He did not know whether they were drifting back or not. His heart pounded like a trip hammer, his lungs cramped and heaved, but neither blood nor air would restore his spent muscles. He was still wondering if that spurt had saved them when he saw stars coming up over the horizon. They arose, he noticed, ahead of him and on one side and behind dim galaxies of them in multiple and ordered lines. If

that were east where that light broke, then these other constellations were rising in the west and in the south. The universe was crazy. Or else, it occurred to him as he sank, these would be the first rescue ships to stand by.

He went down trying to grasp the floating hulk he had been towing. But he could find nothing. He wondered if Burke had drowned. It was not likely; Burke had a life jacket that had kept his head and shoulders out of the water. He must be bobbing around somewhere in the slow run of the seas.

Dick relaxed, wondering why men were afraid to die. It was actually pleasurable, as he had heard once from someone who had almost drowned. But when he relaxed he floated upward again on his back, and the cold salt air whipped every nerve and cell in his body into a craving for life. He moved his arms, which were like waterlogged chunks of wood.

HE WAS on his back again, gazing upward into two stars which glowed with human life. The element in which he swung was not cold or salty. It was warm and comforting. It smelled of oil and onions and suki yaki. The air was not keen, but thick with sweetish smoke, crossbanded by the glare from a swinging lamp. Above the fan of the lamp there was blue

darkness very close and solid—and marked like a gridiron with the beams of a deck that terminated the world. The sky no longer existed.

The stars he became convinced were the eyes of a woman. They were the eyes of a woman who loved him.

A lank form behind her, pacing up and down, began to assume shape. It was Judy’s father and he kept looking at Dick, his face red as a lobster, his lips sucking heatedly at a cigarette so that it made sparks. The old man saw Dick’s eyes following him, and he stopped and handed him a flask. The girl held it to Dick’s lips. They did not seem at all surprised when he thanked them. He must have been mumbling to them for some time.

Other faces were floating in the thick air. There were forms, torsos beheaded by the shadow cast by the fan of that lamp. Lower, in the light, there was one closecropped head with gopher teeth and bulging glasses. His smiles were actually audible, hissing through great teeth. He was a Japanese, no doubt about it.

One face, haggard and with deep-set blue eyes, hovered in the half dark. This was Randy Burke, dressed in dry dungarees and a pea jacket. A Japanese was holding some wet clothes up in front of him, emptying the pockets like a laundrvman. fie performed the same rite with another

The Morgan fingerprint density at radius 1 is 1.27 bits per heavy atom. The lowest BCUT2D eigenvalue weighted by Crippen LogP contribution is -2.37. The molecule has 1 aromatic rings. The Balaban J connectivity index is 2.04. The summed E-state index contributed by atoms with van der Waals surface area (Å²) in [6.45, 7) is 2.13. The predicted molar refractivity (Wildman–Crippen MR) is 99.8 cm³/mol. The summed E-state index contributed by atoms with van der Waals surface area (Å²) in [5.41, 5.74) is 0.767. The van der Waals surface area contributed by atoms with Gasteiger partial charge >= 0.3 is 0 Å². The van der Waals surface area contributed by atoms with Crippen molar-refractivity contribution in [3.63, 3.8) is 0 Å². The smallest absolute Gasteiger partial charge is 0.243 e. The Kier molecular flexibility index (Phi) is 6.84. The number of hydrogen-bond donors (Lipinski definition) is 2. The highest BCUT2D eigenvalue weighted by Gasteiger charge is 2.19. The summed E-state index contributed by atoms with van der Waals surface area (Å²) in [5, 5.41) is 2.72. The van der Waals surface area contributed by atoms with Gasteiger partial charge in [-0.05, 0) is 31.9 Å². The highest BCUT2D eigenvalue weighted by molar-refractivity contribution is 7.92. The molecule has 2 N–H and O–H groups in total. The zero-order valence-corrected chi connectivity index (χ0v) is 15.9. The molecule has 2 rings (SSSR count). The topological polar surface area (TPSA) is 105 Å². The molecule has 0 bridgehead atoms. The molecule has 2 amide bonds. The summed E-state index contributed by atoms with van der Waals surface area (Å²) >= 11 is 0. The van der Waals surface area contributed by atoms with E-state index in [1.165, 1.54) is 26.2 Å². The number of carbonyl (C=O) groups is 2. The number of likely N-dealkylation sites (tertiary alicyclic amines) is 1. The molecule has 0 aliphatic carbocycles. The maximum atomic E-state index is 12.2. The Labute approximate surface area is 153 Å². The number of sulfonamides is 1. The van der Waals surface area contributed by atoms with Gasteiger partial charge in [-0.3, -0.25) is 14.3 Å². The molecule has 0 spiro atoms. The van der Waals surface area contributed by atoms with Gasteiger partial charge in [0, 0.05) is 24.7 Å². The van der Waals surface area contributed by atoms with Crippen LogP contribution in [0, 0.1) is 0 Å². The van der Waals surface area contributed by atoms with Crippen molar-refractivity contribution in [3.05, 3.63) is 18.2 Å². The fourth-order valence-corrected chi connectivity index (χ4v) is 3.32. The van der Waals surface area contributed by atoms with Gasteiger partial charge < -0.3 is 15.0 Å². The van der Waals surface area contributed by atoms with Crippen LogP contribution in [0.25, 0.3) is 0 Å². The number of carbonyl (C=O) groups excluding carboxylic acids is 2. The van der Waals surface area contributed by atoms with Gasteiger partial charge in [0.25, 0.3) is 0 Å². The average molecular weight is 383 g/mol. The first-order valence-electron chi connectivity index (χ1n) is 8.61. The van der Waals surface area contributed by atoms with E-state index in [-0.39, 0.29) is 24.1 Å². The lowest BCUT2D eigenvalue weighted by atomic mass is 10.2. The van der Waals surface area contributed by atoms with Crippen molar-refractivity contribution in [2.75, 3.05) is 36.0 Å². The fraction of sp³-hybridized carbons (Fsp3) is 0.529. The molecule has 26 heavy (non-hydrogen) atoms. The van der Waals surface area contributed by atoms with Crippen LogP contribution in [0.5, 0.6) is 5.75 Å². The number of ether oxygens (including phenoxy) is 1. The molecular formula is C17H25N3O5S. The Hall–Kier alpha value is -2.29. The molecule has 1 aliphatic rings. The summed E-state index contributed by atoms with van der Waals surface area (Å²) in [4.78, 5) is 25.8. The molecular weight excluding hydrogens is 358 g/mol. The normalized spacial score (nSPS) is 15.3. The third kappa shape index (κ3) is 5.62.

pile of clothes which Dick assumed vaguely must be his, since under his swaddling blankets he discovered himself nude.

“How did we all get here, and now that we’re here, where is it?”

“It’s the freighter that picked up a lot of the boats,” Judy’s father said casually. “It’s a Jap freighter. Saved a lot of swimmers too.”

Dick was staring blankly into the girl’s eyes. He bridged a long distance in time and space, remembering.

“I love you too. Judy.”

“I will dry clothes for your convenience.” the Japanese messboy chuckled through his teeth. “Please to keep items of value.” He got out the contents of the pockets and set them on a table, then went out with both sopping bundles.

But a moment later he came back.

“Here is item which I overlook in excitement,” he apologized. “Which gentleman claim it?”

He handed a marconigram first to Randy Burke, who thought it might possibly be his, for he read the blurred water-soaked typing and noticed that it was from the prosecutor’s office. He read the rest of it.

And then his hard blue eyes snapjxri down to Dick’s. He could not hide that moment of amazement and misbelief. Nor could he have revealed what was in his mind more clearly than if he had said the words, “So you know who I am. You knew it even before you saved my life!”

But he did not say the words. He swallowed hard, then handed the paper to Dick.

Dick shook the haze from his memory. He looked up for the first time cannily. “I don’t suppose you have any idea who

the man is the man this message tells about?" he asked.

Randy Burke’s eyes shifted to the girl’s. She was staring at him like a cat. The shipwreck and its interlude of revelations were over. Everyone had put on masks again.

“Yes. 1 do know who he is.” Randy Burke said, “and 1 happen to know that he jumped when the ship was sinking. Remember a lot of ’em went under right after you and I jumped. Dick?”

“You mean.” Judy cried exultantly, “Dick can forget that message? He’s safe?”

Randy Burke nodded, looking Dick in the eyes.

“I mean.” he said steadily, “the man who wanted to take your life went down with the ship.”